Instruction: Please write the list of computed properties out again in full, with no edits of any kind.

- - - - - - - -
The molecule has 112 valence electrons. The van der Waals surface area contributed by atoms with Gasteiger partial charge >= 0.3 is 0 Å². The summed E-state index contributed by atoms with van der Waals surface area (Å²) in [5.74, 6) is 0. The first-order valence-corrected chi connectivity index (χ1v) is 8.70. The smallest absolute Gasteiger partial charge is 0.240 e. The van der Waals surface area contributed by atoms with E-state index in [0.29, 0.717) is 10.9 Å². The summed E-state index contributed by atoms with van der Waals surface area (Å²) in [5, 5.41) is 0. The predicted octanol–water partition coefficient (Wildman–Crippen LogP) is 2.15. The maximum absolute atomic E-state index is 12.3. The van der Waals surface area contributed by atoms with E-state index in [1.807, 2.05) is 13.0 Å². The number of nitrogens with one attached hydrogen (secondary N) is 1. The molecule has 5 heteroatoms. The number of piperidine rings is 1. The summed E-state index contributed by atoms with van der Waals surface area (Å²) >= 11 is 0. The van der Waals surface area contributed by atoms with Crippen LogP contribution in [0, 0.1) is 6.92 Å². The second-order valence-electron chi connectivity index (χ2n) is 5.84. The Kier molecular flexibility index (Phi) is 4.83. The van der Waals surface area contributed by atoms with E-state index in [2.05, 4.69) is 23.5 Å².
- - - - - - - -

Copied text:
The molecule has 112 valence electrons. The van der Waals surface area contributed by atoms with Gasteiger partial charge >= 0.3 is 0 Å². The summed E-state index contributed by atoms with van der Waals surface area (Å²) in [5.74, 6) is 0. The first-order valence-corrected chi connectivity index (χ1v) is 8.70. The smallest absolute Gasteiger partial charge is 0.240 e. The van der Waals surface area contributed by atoms with E-state index in [0.29, 0.717) is 10.9 Å². The summed E-state index contributed by atoms with van der Waals surface area (Å²) in [5, 5.41) is 0. The predicted octanol–water partition coefficient (Wildman–Crippen LogP) is 2.15. The maximum absolute atomic E-state index is 12.3. The van der Waals surface area contributed by atoms with E-state index in [1.807, 2.05) is 13.0 Å². The number of nitrogens with one attached hydrogen (secondary N) is 1. The molecule has 5 heteroatoms. The number of piperidine rings is 1. The summed E-state index contributed by atoms with van der Waals surface area (Å²) >= 11 is 0. The van der Waals surface area contributed by atoms with Crippen LogP contribution in [0, 0.1) is 6.92 Å². The second-order valence-electron chi connectivity index (χ2n) is 5.84. The Kier molecular flexibility index (Phi) is 4.83. The van der Waals surface area contributed by atoms with E-state index in [2.05, 4.69) is 23.5 Å².